Just what we need: Another corporate giveaway

Okay, let’s see if we have this straight.

Yesterday’s big news at the state Legislative Building was that the state budget hole is now a gargantuan $4.7 billion for the coming year. April revenue numbers were down by a mind-blowing 40%.

So, what do the Governor and state Senate propose on the same day? Why, a big new corporate tax break that would throw a bunch of state money at a single, giant, multinational corporation, of course! (Apple Computers is the apparent target.)

That would be the same state Senate that just a couple of weeks ago unveiled a comprehensive tax reform plan that was devoted to closing tax loopholes so that all taxpayers would pay their fair share.

Now, before the link on that proposal is dry (or even fully spelled out) the Senate is backing up the state’s half-empty pick-up truck to dump gobs of cash on Apple in order to lure the company to western North Carolina.

In keeping with the mixed messages theme, the Senate sponsor, David Hoyle said the plan would only cost the state something like $1.5 million. But if that’s the case, why go to the trouble of springing the bill on everyone with little or no warning and no official fiscal note?

More to the point, if that’s all it will cost us, how in the heck could that make any real difference to a giant like Apple that probably spends more than that on Steve Jobs’ jeans?  Hell, if that’s all it will take, let’s just give ’em the money out of the budget.

In reality, of course, this proposal is almost sure to be only the tip of a giant iceberg of giveaways a la the lavish gift baskets presented to Google and Dell a while back.

As for the substance of the proposal itself — which would cut the corporate income taxes for “capital intensive corporations” — it’s fairly complex. But make no mistake, it’s a giveaway that undermines long-established rules on how these calculations are supposed to be handled for multi-state corporations.

To read an exhaustive explanation, check out this report on the subject by one of the nation’s leading experts, Michael Mazerov of the Center on Budget and Policy Priorities.


  1. Rob Schofield

    May 7, 2009 at 10:16 am

    Ironically, the offical bill explantion handed out yesterday at the G.A. includes this in describing the state’s current corporate tax structure (which already favors big corporations):

    “North Carolina shifted to a double-weighted sales factor apportionment formula in 1988 at the request of RJR Nabisco.

    RJR Nabisco had plans for a large automated bakery in the Garner area. After the change was adopted, RJR Nabisco was bought out and forced to cut back on capital expenditures. The compnay never built the plant.”

    Wonder what bill analysts will be writing in 2030 if this idea actually becomes law.

  2. Steve Jackson

    May 7, 2009 at 11:13 am

    Mazerov’s report is quite damning in its rejection of arguments that changing corporate taxation in the way proposed by Senator Hoyle will produce any job creation. Instead, it is a huge tax cut to companies already here, one that can be collected even as companies lay people off (as happened in MA a few years back).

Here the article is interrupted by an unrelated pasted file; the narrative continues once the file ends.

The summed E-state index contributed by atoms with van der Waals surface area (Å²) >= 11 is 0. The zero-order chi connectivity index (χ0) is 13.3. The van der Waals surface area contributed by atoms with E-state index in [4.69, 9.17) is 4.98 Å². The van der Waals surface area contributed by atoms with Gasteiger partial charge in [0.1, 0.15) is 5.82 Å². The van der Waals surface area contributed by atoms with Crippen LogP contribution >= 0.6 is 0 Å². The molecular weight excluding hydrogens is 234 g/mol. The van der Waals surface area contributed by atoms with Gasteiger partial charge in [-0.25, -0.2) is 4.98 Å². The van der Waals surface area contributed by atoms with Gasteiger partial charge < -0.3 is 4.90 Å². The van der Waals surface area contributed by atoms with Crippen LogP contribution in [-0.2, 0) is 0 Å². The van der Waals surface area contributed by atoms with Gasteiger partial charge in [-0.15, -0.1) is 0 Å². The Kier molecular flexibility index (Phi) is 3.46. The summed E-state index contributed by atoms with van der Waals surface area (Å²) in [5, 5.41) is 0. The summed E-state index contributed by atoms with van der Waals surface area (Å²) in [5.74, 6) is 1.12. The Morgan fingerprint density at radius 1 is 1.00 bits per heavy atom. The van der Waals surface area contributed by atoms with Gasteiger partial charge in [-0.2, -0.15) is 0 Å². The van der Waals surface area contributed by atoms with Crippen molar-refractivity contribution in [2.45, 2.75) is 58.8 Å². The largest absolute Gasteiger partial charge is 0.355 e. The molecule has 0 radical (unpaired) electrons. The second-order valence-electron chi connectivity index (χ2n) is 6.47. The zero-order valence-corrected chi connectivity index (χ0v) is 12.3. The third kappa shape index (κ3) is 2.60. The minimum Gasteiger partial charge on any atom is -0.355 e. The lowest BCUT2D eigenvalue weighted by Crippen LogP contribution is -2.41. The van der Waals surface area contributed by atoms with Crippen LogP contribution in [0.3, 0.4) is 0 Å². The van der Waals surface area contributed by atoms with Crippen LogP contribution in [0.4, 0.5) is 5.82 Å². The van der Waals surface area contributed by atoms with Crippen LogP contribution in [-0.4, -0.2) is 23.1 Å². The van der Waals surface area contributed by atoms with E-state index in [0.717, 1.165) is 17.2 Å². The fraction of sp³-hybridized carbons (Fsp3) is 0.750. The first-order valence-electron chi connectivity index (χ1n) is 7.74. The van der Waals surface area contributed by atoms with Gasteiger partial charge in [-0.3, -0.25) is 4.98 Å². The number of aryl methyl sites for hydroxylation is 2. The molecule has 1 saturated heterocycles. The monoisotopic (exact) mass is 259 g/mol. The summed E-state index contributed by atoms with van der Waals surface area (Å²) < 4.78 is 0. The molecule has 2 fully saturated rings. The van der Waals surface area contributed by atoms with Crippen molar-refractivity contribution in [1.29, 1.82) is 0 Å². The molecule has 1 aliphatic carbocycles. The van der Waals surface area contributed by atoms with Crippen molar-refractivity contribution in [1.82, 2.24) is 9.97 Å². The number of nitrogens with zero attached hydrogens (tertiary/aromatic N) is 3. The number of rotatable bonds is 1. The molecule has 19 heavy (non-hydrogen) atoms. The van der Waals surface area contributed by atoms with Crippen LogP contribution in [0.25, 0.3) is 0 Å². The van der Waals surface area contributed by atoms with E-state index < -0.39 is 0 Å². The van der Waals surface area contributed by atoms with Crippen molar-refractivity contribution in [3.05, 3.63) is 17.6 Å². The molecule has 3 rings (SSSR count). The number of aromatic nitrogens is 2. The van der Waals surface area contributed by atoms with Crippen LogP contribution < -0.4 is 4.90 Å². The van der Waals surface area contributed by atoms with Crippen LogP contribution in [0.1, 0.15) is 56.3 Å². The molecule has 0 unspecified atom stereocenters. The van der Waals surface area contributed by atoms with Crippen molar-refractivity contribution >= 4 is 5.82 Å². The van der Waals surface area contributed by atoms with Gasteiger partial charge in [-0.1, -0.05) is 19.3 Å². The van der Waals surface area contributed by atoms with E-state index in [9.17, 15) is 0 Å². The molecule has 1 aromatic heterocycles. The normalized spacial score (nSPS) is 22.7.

A better approach to attract companies, if you have to go there, is to use direct employment subsidies. Of course, and as most business executives fully know, no company worth its weight makes a location decision based on the tax code since the state can give and the state can taketh away, not to mention what the state next door can do. Rather, it bases decisions on longer term factors – education of the workforce, proximity to markets, and the health of the transportation infrastructure.

  3. Steve Jackson

    May 7, 2009 at 11:29 am

    And just to explain a little what Hoyle’s bill does:

    State’s must use some kind of formula to tax corporations who operate in several states including the home state (i.e NC) and sell goods or services in several states. The condundrum is: how much do we tax a company that makes 100 000 units here but sells only 1000 in state, the rest sold elsewhere?

    Combined reporting is one obvious method to stop companies moving profits from one state to another in a cynical tax minimization strategy. The other is the use of apportion formulas. These formulas are used to arrive at a number on which the tax is assessed. They have been based on three factors: property value, payroll and in-state sales.

    You can see how a company that has a high payroll or property value would benefit from a shift in the formula to one that leans on the in-state sales figure. If I am a company that makes a lot of widgets here but doesn’t sell a lot here, then being taxed on the basis of in-state sales represents a massive tax cut.

    This is what the bill does, but only for property (ie capital) -intensive companies.

    The problem is, what happens if other states suddenly decide, “Why don’t I do that, too?” As happened in Illinois a few years back, you may end up getting the perverse result that companies that lobbied for the move to a sales-based formula in a nearby state (i.e in Michigan) turn around and say, “Next door state, don’t do that. It is unfair!”

    The real inequity is what is does for state services.

    Apparently the Governor is pushing for this bill. She needs to read the considerable literature on the topic that concludes that this is one tax strategy that does not work in producing employment growth.

  4. gregflynn

    May 7, 2009 at 3:28 pm

    But it is “Money for Jobs” – Steve Jobs that is.

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